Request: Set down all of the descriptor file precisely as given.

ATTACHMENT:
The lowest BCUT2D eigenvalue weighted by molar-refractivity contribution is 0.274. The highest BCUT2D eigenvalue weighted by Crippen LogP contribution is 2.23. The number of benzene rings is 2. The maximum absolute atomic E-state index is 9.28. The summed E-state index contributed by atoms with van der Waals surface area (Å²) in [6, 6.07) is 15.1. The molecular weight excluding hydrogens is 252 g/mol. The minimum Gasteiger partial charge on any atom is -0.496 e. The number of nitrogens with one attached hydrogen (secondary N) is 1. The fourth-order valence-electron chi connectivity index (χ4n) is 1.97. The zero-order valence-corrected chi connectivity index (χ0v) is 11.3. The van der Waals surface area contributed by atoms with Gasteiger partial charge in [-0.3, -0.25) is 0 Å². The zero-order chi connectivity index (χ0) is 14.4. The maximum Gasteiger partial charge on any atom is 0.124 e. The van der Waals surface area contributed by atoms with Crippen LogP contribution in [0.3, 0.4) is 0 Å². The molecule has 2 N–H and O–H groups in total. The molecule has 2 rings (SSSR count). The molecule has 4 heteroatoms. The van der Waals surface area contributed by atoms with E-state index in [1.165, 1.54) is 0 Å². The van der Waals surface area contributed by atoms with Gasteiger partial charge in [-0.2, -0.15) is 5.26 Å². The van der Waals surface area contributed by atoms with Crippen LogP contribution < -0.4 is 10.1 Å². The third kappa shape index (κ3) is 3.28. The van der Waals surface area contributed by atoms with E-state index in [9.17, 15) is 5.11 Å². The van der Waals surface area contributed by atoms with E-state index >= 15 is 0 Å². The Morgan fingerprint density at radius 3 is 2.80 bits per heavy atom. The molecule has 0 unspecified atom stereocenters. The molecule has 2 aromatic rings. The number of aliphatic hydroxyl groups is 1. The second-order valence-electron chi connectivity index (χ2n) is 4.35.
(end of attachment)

The lowest BCUT2D eigenvalue weighted by molar-refractivity contribution is 0.274. The highest BCUT2D eigenvalue weighted by Crippen LogP contribution is 2.23. The number of benzene rings is 2. The maximum absolute atomic E-state index is 9.28. The summed E-state index contributed by atoms with van der Waals surface area (Å²) in [6, 6.07) is 15.1. The molecular weight excluding hydrogens is 252 g/mol. The minimum Gasteiger partial charge on any atom is -0.496 e. The number of nitrogens with one attached hydrogen (secondary N) is 1. The fourth-order valence-electron chi connectivity index (χ4n) is 1.97. The zero-order valence-corrected chi connectivity index (χ0v) is 11.3. The van der Waals surface area contributed by atoms with Gasteiger partial charge in [-0.3, -0.25) is 0 Å². The zero-order chi connectivity index (χ0) is 14.4. The maximum Gasteiger partial charge on any atom is 0.124 e. The van der Waals surface area contributed by atoms with Crippen LogP contribution in [0.3, 0.4) is 0 Å². The molecule has 2 N–H and O–H groups in total. The molecule has 2 rings (SSSR count). The molecule has 4 heteroatoms. The van der Waals surface area contributed by atoms with E-state index in [1.165, 1.54) is 0 Å². The van der Waals surface area contributed by atoms with Gasteiger partial charge in [-0.2, -0.15) is 5.26 Å². The van der Waals surface area contributed by atoms with Crippen LogP contribution < -0.4 is 10.1 Å². The third kappa shape index (κ3) is 3.28. The van der Waals surface area contributed by atoms with E-state index in [9.17, 15) is 5.11 Å². The van der Waals surface area contributed by atoms with E-state index >= 15 is 0 Å². The Morgan fingerprint density at radius 3 is 2.80 bits per heavy atom. The molecule has 0 unspecified atom stereocenters. The molecule has 2 aromatic rings. The number of aliphatic hydroxyl groups is 1. The second-order valence-electron chi connectivity index (χ2n) is 4.35.